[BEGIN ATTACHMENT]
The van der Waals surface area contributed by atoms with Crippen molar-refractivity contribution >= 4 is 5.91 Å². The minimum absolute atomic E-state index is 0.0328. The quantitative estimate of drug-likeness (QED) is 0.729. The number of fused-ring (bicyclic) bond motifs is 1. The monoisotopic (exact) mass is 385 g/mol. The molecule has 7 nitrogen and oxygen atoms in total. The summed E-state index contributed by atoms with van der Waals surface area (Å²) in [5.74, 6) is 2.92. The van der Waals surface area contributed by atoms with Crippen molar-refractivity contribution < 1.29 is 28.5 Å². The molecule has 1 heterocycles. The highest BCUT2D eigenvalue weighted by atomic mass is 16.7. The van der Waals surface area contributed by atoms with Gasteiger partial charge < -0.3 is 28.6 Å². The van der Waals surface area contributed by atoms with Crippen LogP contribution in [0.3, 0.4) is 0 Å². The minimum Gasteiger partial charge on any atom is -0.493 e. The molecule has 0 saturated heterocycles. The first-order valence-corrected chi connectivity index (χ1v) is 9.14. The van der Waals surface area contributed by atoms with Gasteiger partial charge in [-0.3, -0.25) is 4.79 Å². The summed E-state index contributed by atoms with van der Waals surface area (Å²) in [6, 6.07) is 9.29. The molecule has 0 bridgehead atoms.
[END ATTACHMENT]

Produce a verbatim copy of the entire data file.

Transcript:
The van der Waals surface area contributed by atoms with Crippen molar-refractivity contribution >= 4 is 5.91 Å². The minimum absolute atomic E-state index is 0.0328. The quantitative estimate of drug-likeness (QED) is 0.729. The number of fused-ring (bicyclic) bond motifs is 1. The monoisotopic (exact) mass is 385 g/mol. The molecule has 7 nitrogen and oxygen atoms in total. The summed E-state index contributed by atoms with van der Waals surface area (Å²) in [5.74, 6) is 2.92. The van der Waals surface area contributed by atoms with Crippen molar-refractivity contribution < 1.29 is 28.5 Å². The molecule has 1 heterocycles. The highest BCUT2D eigenvalue weighted by atomic mass is 16.7. The van der Waals surface area contributed by atoms with Gasteiger partial charge < -0.3 is 28.6 Å². The van der Waals surface area contributed by atoms with Crippen LogP contribution in [0.3, 0.4) is 0 Å². The minimum Gasteiger partial charge on any atom is -0.493 e. The molecule has 0 saturated heterocycles. The first-order valence-corrected chi connectivity index (χ1v) is 9.14. The van der Waals surface area contributed by atoms with Gasteiger partial charge in [-0.3, -0.25) is 4.79 Å². The summed E-state index contributed by atoms with van der Waals surface area (Å²) in [6, 6.07) is 9.29. The molecule has 0 bridgehead atoms.